News Blog

BLOG #7: BLAST injury and Lessons for Patients and Parents


Researchers confirmed in LANCET in June 2016 with solid science and objective physical evidence that blast injuries cause physical wounds to the brain. Formerly “invisible wounds” have been revealed through post-mortem autopsies to be both visible damage through Traumatic Brain Injury (TBI) as well as probable cause for secondary symptoms of PTSD and other debilitating, life-altering behavior. The implication of the finding is that those wounds should be and can be healed through application of “wound-healing” protocols in place for decades. And the simple fact is that there is a treatment that is proved with similar scientific evidence to be an already approved indication for wound healing: Hyperbaric Oxygen Therapy (HBOT).
Blast waves to the body, with or without unconsciousness, result in an immediate and significant metabolic crisis for the now wounded brain. Studies are underway to better link the acute pathobiology of blast injury with potential mechanisms of chronic cell death, dysfunction and neurodegeneration. Physiological damage — ripping and tearing and shearing and bleeding and bruising and swelling — lead to chaos in the head and link to clinical characteristics of concussion: balance problems, migraine symptoms, cognitive impairment and numerous other observable and measurable dysfunctions, and vulnerability to repeat injury.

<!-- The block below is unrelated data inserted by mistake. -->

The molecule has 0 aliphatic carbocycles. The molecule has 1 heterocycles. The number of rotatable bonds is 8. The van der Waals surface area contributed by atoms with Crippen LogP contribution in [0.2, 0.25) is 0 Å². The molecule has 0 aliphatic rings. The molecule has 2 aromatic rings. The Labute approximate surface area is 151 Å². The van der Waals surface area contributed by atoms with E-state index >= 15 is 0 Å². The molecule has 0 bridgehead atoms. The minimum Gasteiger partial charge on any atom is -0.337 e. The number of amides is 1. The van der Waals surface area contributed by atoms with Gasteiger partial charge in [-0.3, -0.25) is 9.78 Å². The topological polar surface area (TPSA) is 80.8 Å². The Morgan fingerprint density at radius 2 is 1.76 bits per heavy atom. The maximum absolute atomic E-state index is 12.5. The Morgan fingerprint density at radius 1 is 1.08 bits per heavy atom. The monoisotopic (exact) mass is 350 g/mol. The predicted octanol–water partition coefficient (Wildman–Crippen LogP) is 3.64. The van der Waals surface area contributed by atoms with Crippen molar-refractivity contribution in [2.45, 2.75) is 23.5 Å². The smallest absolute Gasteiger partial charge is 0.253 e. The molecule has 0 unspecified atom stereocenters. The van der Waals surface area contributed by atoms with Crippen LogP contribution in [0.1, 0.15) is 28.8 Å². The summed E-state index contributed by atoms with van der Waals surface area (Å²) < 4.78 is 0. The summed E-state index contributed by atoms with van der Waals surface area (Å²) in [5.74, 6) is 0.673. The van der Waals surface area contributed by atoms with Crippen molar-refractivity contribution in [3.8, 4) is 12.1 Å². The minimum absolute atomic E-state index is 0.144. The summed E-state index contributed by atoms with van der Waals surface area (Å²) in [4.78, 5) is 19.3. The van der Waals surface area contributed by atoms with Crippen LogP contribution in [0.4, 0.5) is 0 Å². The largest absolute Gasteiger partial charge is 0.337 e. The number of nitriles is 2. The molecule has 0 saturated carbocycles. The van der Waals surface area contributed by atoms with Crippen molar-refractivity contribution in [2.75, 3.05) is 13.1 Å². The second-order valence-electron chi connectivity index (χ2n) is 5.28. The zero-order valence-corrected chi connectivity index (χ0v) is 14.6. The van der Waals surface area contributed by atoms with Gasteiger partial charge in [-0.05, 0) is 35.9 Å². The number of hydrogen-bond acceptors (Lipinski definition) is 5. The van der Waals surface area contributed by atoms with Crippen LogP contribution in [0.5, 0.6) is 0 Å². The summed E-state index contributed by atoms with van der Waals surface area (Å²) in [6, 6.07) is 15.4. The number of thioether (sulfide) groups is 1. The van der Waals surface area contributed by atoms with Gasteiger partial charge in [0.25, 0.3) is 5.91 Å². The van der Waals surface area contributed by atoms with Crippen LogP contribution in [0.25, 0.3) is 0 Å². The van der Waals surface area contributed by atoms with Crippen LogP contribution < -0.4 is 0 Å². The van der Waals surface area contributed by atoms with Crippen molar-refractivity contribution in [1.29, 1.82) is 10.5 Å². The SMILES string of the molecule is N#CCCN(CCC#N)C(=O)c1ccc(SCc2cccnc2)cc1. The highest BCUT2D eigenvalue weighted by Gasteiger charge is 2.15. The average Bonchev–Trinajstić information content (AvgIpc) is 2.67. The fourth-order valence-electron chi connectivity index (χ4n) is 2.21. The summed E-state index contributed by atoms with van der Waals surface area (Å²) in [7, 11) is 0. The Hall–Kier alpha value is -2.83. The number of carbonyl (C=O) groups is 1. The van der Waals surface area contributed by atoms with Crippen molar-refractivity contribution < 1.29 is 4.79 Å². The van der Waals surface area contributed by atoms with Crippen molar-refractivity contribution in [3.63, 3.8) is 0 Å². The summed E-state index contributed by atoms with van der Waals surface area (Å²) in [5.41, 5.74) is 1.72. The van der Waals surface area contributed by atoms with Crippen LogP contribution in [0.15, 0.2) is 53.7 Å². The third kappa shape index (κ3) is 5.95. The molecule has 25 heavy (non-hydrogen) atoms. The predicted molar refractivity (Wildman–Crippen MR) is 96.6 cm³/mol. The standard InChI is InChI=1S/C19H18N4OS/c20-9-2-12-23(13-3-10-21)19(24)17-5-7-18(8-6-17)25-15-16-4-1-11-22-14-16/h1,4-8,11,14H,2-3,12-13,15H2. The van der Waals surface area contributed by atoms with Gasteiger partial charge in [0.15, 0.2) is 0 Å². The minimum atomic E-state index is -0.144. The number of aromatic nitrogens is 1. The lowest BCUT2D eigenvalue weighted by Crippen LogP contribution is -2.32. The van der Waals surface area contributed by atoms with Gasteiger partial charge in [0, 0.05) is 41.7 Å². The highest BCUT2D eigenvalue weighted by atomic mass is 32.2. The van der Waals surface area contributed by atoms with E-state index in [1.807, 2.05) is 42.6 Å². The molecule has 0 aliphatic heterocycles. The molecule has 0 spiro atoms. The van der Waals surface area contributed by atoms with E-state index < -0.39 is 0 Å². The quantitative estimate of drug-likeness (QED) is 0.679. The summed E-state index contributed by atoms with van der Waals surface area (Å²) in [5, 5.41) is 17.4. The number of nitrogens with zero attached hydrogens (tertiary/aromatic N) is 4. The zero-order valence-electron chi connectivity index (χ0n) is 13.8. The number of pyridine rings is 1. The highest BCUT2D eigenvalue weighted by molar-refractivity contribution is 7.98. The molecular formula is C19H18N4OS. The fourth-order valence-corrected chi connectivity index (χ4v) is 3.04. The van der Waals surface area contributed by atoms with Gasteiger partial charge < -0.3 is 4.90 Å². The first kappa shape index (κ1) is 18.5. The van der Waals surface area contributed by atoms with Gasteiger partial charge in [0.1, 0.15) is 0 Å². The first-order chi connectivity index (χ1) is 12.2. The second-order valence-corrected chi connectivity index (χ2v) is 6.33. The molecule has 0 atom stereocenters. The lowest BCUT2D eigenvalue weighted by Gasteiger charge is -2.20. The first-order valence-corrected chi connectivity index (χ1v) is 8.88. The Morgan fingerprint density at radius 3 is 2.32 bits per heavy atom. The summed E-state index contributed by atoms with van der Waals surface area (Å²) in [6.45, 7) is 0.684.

Any combat veteran can attest to modern war’s effects on the brain. Ask any EOD, breacher, SpecOps, or survivor of an IED what they go through, and how inadequate “treatment” is after getting their heads rocked. Similar negligence is apparent in the “Concussion Protocols” in place around the world: “Wait a while, and we think you’ll get better.”
Medicine has well-known explanations of the nature of wounds and the phases in wound healing. The so-called “concussion cascade” that follows the wound to the head creates conditions that impede healing in the closed, heretofore unseen environment inside the skull. A blast or jolt to the head begins a series of negative consequences. These can include: inflammation; interrupted blood flow; oxygen starvation/hypoxia; tissue and nerve fiber ripping and tearing; cell stunning/ inactivation and/or cell death. This insidious biological set of degenerative processes may or may not lead to permanent damage. Unlike with a wound that can be seen, there is solid evidence that this brain inflammation can continue and linger for a long time, impeding healing and increasing the likelihood that more physical damage is occurring and is likely to occur. It has been “common knowledge” that most blast injuries and concussions heal themselves. That is far too simplistic. What may be true is that symptoms abate. Yet damage that can lead to mental and physical degeneration may lead to lingering symptoms and chronic degeneration.
The logical extension of the DOD/VA/Army findings in the LANCET article is that we must treat the wound to the brain using wound-healing protocols. The validity of using HBOT for healing the wound to the brain is validated in the most recent research. Unsurprisingly, delivering oxygen under pressure safely and economically leads to effective wound healing. And numerous other interventions for comorbid maladies have a much better chance of effectiveness when the concussion cascade is interrupted and reversed.